“The government has to recognize that it's a potential threat,” Perl says. Instead, the U.S. government suspended funding last fall and called for a voluntary moratorium on research related to viruses including MERS. Some scientists were using a technique to boost the virus' contagiousness in their labs to study how it was passed between animals, and the government was worried they might unleash a pandemic.
There are still holes in scientists’ knowledge about what causes the virus and how it spreads. However, both Frieman and Marasco say they’ve found it difficult to even obtain samples of or case information about the virus from Saudi researchers. Collaborations between Saudi scientists and colleagues in Europe or America remain rare.
“You can't do a vaccine if you don't have samples,” Perl says. “Samples weren't coming out of Saudi Arabia. It's still an issue.”
Price, at least, believes the U.S. government will soon realize the need for further investment into MERS treatment, especially after rushing to fund a Ebola vaccine months into last year’s outbreak in West Africa.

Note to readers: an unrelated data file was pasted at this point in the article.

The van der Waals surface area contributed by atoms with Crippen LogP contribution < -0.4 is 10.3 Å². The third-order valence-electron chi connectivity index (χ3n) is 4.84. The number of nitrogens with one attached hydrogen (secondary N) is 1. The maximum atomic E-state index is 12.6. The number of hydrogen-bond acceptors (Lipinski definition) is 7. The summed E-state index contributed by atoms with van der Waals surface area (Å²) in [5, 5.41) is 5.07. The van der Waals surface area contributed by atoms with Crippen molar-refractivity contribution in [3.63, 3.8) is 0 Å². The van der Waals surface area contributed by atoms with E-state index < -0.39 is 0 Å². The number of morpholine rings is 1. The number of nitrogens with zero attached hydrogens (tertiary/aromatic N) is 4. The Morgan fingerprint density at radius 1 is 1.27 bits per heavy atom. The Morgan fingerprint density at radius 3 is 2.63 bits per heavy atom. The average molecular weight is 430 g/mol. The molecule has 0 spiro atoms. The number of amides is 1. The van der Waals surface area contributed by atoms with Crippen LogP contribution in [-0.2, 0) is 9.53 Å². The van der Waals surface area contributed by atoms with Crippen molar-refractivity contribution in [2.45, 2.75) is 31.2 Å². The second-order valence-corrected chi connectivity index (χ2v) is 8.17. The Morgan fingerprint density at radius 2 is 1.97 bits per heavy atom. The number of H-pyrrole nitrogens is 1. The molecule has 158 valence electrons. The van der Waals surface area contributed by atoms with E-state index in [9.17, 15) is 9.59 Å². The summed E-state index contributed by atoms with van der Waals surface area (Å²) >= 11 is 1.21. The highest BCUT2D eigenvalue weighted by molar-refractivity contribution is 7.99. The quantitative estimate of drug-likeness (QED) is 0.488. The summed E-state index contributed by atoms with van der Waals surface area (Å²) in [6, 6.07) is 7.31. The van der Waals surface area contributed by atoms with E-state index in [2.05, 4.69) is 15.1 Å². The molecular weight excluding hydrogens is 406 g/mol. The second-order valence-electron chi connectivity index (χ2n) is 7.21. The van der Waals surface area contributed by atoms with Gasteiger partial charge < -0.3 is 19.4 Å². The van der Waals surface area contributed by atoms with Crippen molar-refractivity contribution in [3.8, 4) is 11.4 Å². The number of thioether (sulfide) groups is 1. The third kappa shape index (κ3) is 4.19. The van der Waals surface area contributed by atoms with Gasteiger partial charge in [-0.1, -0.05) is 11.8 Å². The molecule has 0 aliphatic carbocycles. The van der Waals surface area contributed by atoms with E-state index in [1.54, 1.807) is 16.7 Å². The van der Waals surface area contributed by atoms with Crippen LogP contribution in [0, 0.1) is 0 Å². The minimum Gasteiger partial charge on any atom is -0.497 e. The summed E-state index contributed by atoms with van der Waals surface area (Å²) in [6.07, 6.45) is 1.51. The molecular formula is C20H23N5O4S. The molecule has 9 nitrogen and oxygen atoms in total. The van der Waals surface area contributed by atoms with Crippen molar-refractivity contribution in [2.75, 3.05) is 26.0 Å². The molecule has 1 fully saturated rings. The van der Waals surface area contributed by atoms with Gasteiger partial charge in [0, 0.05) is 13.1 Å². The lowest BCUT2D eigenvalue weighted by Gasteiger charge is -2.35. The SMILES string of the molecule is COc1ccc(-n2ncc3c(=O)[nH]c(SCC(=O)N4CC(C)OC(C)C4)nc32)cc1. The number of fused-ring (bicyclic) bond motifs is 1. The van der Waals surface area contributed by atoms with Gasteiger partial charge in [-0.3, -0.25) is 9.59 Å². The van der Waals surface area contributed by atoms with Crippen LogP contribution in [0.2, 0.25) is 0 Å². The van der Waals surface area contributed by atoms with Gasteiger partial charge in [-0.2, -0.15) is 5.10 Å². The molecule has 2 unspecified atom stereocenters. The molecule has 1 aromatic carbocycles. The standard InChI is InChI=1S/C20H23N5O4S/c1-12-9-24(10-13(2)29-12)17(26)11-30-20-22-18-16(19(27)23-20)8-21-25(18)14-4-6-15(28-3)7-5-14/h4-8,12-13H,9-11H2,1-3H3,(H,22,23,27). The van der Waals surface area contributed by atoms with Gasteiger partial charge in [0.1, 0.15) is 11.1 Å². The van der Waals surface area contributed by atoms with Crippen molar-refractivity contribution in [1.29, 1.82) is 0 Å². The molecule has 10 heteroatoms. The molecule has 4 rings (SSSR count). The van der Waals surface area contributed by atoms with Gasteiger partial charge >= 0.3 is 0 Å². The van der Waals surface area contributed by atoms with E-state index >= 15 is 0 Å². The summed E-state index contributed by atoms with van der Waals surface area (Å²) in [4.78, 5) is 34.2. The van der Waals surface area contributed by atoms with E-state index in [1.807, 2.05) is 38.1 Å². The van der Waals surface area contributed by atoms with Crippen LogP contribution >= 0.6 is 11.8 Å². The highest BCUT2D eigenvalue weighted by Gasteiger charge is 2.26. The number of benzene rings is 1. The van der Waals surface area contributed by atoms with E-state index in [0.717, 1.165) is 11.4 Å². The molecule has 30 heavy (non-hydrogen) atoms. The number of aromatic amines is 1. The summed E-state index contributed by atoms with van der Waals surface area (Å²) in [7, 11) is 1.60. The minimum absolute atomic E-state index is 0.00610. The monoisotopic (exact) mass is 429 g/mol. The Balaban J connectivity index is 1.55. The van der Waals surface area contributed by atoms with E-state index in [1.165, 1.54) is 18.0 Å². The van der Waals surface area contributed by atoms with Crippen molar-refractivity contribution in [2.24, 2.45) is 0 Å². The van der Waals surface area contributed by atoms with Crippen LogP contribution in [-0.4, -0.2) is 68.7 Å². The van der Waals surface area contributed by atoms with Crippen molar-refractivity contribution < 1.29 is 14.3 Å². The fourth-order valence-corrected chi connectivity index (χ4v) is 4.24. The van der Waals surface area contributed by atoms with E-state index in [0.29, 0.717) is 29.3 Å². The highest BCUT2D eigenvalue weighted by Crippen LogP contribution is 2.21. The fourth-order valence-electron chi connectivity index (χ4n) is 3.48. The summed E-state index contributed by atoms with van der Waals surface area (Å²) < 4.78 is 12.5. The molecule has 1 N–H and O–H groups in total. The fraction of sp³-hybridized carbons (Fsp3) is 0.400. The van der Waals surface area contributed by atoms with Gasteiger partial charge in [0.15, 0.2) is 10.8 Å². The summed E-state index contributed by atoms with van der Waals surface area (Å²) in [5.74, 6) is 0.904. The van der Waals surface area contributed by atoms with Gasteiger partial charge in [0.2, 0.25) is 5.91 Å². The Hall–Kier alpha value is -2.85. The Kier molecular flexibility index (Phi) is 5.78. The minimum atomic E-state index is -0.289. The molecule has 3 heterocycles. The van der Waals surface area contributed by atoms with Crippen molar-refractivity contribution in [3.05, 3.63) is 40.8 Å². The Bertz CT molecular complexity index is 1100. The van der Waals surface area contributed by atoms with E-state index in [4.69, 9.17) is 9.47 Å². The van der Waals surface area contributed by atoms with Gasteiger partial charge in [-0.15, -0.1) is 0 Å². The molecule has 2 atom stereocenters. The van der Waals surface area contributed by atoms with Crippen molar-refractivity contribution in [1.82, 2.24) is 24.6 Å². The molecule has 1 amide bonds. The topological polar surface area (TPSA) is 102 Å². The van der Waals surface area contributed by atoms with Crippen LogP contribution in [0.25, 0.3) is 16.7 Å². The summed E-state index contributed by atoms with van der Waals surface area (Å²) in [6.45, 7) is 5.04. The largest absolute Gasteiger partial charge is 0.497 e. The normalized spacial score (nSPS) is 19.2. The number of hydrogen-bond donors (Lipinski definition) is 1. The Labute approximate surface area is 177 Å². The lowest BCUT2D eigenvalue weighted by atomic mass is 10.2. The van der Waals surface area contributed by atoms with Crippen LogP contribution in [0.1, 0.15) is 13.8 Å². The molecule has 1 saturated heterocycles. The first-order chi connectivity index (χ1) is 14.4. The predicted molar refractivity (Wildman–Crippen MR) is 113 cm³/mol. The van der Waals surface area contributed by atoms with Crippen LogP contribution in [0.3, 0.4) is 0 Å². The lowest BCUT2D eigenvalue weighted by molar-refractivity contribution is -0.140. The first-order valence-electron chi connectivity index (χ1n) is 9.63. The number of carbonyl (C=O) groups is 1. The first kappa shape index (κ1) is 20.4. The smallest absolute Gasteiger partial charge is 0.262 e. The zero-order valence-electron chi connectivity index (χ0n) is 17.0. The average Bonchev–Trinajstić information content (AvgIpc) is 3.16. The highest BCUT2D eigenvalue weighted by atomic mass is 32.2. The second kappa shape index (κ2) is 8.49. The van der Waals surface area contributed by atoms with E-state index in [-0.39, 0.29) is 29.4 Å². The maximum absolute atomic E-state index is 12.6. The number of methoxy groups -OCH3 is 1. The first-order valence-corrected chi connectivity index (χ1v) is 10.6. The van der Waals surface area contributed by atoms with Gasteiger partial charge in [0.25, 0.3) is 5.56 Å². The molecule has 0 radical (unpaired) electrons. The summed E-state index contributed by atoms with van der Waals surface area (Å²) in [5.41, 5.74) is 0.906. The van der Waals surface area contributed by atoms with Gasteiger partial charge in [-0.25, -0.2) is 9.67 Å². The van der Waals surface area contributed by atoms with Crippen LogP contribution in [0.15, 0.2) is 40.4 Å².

“The U.S. government is adamant that they won’t be in the same position with MERS that they were with Ebola,” he says. “I believe the U.S. government was embarrassed by its inability to address a world health problem, and I don't believe they will let that happen again.”
Less than a month ago, Marasco was awarded a grant from the Qatar Foundation and the U.S. National Institutes of Health to work with King Saud University in Saudi Arabia on a MERS treatment as part of one of the first international collaborations of its kind.
Despite the immediate and serious threat to South Koreans, Marasco believes the current outbreak is merely a cluster -- the sort of bout that happens occasionally but is bound to subside following basic public health interventions. But this reassurance is contingent on further lab tests that continue to show the strain that is currently infecting South Korea remains the same strain researchers have known about all along.
“Am I worried? No,” he says. “However, we have not seen evidence that the virus is further evolving. That would change my opinion in a minute.”